Whether it was called consumption, phthisis, scrofula, Pott's disease, or the White Plague, tuberculosis was the leading cause of death in the U.S. throughout the 19th and part of the 20th century. Millions of people all over the continent lived with chronic, debilitating infections; many more died. A number, though, managed to beat the disease and went on to healthy lives.
The History of Tuberculosis
Tuberculosis had been identified in 1882 by a Prussian physician, Robert Koch, who determined that a bacillus, Mycobacterium tuberculosis, was the causative agent of the disease. By 1906 a vaccine had been developed, but it was not used on humans until 1921 in France, and was not disseminated widely in the U.S. until after World War II. Further research eventually resulted in an antibiotic treatment in 1952; it was this treatment that made the difference for millions of TB sufferers.
Before effective antibiotic treatment, however, tuberculosis was everywhere. Opening up any newspaper, one would find obituaries for people of all ages and conditions who died of “consumption,” or the “wasting disease.” Genealogists today may find records of ancestors and relatives who died young, often with no explanation for the early death.
The researcher can start by looking at the location of the death. TB patients who could not afford expensive and time-consuming treatments simply stayed at home, doing the best they could to take care of themselves and their families, growing weaker every day. Their obituaries may, or may not, provide the cause of death. However, those lucky people who could afford to spend a year in a sanitarium, resting and eating well, had a chance at regaining their health. Many sanitarium patients, however, even with the best care available at the time, did not recover.
The Start of Tuberculosis Sanitariums
The sanitarium movement began in Germany in the second half of the 19th century, and by 1877 such facilities had spread throughout Europe. The first U.S. sanitarium was founded by Edward L. Trudeau in 1885: the Adirondack Cottage Sanitarium at Saranac Lake, in New York. Other East Coast sanitariums soon followed, including the Sharon Sanatorium near Boston in 1890. Other areas, such as Asheville, North Carolina, also became home to numbers of TB facilities.
The philosophy of treatment for tuberculosis was relatively simple. Provide good food, lots of fresh air (even in New England in the winter time), and inactivity. Patients were required to lie in bed day and night, with very little in the way of occupation. Even reading and writing letters was discouraged in some facilities, as any activity was considered a hindrance to recovery.
Tuberculosis Sanitariums in the Western U.S.
Western states soon developed their own facilities, advertising to city-bred sufferers that clean mountain or desert air was far superior to Eastern locales. By 1900 one fourth of the migrants to California, and a third of those who came to Colorado made the trip for health reasons. Towns such as Pasadena (CA), Colorado Springs and Denver (CO), Tucson (AZ), El Paso (TX), and Albuquerque (NM) were settled by large numbers of TB patients and their families. Some smaller towns were founded by TB sufferers: Sierra Madre (CA), Silver City (NM), and San Angelo (TX) are included in this group.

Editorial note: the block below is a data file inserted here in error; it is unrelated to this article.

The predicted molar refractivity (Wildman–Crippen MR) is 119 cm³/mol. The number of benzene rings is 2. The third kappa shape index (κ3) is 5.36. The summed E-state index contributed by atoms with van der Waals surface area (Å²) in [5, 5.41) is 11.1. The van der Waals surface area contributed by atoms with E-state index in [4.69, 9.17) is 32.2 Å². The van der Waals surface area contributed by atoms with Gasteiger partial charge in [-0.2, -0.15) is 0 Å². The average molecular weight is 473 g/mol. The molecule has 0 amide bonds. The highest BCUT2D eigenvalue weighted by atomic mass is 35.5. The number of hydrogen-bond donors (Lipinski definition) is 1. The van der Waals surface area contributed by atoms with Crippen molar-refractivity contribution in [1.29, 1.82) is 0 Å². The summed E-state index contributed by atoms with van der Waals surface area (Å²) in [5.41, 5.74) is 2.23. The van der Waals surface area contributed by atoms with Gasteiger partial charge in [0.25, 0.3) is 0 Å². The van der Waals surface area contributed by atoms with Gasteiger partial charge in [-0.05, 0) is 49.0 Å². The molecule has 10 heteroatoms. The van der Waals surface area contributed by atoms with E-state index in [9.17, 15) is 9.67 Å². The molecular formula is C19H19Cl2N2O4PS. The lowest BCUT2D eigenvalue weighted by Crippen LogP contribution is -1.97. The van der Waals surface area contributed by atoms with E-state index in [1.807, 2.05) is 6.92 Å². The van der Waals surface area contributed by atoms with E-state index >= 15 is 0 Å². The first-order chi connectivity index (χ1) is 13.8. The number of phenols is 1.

Western towns often promoted the healthful qualities of their climate, hoping to lure TB patients and their families as settlers. The Albuquerque Civic Council published a flyer in 1925 designed to attract patients – it reads in part, “The fact that Albuquerque is practically made up of people who have either regained their health here or have come with others who have, accounts for the unique tone of the city, its air of cheerfulness and of easy living, and its inspiring example for new arrivals. A person with incipient or active tuberculosis cannot withstand damp, foggy, penetrating weather. He needs rest, fresh air, and good food, and a total absence of the rigorous northern and eastern winters and the humid, sticky, damp summers.”
Genealogy and Tuberculosis
Researchers who find that an ancestor or relative died far from home should consider the possibility that the person was seeking treatment for tuberculosis at a sanitarium. If the ancestor died there, the genealogist should obtain the probate packet, which can contain information about the decedent’s last address and disposition of the body. Final invoices for treatment and incidentals may also be included, along with bills from funeral homes.
Even if the ancestor simply died in an unfamiliar place not known for tuberculosis hospitals or sanitariums, genealogists should check to see if there were sanitariums in the area. Not all patients entered hospitals, though – many smaller facilities, even boarding houses, took in tuberculosis sufferers.
Although the number of tuberculosis cases fell steadily after the development of antibiotics and vaccines, cases began to rise again in the 1980s, due to a variety of causes. In addition, there are now thousands of patients with multidrug-resistant strains, so that the fight to eliminate this disease is not yet over.
Sheila M. Rothman, Living in the Shadow of Death; Tuberculosis and the Social Experience of Illness in American History. Baltimore, Johns Hopkins University Press, 1994
Albuquerque Civic Council, Putting 4-Wheel Brakes on Tuberculosis, 1925